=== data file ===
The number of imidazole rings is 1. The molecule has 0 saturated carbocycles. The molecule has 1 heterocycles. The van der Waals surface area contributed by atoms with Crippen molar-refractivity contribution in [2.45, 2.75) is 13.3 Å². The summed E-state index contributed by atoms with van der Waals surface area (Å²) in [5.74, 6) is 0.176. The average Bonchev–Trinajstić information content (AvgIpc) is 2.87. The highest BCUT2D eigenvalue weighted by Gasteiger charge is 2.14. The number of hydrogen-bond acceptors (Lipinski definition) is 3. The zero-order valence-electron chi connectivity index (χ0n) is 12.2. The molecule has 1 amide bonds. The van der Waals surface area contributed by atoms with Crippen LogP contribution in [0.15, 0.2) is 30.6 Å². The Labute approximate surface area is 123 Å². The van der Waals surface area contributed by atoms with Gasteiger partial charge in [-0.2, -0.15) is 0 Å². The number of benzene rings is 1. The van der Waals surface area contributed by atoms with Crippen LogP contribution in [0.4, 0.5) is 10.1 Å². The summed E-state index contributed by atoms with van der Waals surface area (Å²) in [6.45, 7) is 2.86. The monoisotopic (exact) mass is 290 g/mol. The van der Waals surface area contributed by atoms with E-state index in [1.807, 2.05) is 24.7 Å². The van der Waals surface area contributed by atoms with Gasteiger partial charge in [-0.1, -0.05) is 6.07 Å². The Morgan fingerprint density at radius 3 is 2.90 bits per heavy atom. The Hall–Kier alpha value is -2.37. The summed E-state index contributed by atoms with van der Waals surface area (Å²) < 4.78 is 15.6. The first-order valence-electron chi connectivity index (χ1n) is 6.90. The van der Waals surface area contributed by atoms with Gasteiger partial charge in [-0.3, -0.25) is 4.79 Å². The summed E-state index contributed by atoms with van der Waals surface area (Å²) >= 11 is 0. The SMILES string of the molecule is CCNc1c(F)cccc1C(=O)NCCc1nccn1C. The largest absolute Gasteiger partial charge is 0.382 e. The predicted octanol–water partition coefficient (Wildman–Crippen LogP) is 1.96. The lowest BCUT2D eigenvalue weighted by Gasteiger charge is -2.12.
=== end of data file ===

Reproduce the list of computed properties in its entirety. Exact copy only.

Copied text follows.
The number of imidazole rings is 1. The molecule has 0 saturated carbocycles. The molecule has 1 heterocycles. The van der Waals surface area contributed by atoms with Crippen molar-refractivity contribution in [2.45, 2.75) is 13.3 Å². The summed E-state index contributed by atoms with van der Waals surface area (Å²) in [5.74, 6) is 0.176. The average Bonchev–Trinajstić information content (AvgIpc) is 2.87. The highest BCUT2D eigenvalue weighted by Gasteiger charge is 2.14. The number of hydrogen-bond acceptors (Lipinski definition) is 3. The zero-order valence-electron chi connectivity index (χ0n) is 12.2. The molecule has 1 amide bonds. The van der Waals surface area contributed by atoms with Crippen LogP contribution in [0.15, 0.2) is 30.6 Å². The Labute approximate surface area is 123 Å². The van der Waals surface area contributed by atoms with Gasteiger partial charge in [-0.2, -0.15) is 0 Å². The number of benzene rings is 1. The van der Waals surface area contributed by atoms with Crippen LogP contribution in [0.4, 0.5) is 10.1 Å². The summed E-state index contributed by atoms with van der Waals surface area (Å²) in [6.45, 7) is 2.86. The monoisotopic (exact) mass is 290 g/mol. The van der Waals surface area contributed by atoms with E-state index in [1.807, 2.05) is 24.7 Å². The van der Waals surface area contributed by atoms with Gasteiger partial charge in [-0.1, -0.05) is 6.07 Å². The Morgan fingerprint density at radius 3 is 2.90 bits per heavy atom. The Hall–Kier alpha value is -2.37. The summed E-state index contributed by atoms with van der Waals surface area (Å²) < 4.78 is 15.6. The first-order valence-electron chi connectivity index (χ1n) is 6.90. The van der Waals surface area contributed by atoms with Gasteiger partial charge in [-0.3, -0.25) is 4.79 Å². The summed E-state index contributed by atoms with van der Waals surface area (Å²) >= 11 is 0. The SMILES string of the molecule is CCNc1c(F)cccc1C(=O)NCCc1nccn1C. The largest absolute Gasteiger partial charge is 0.382 e. The predicted octanol–water partition coefficient (Wildman–Crippen LogP) is 1.96. The lowest BCUT2D eigenvalue weighted by Gasteiger charge is -2.12.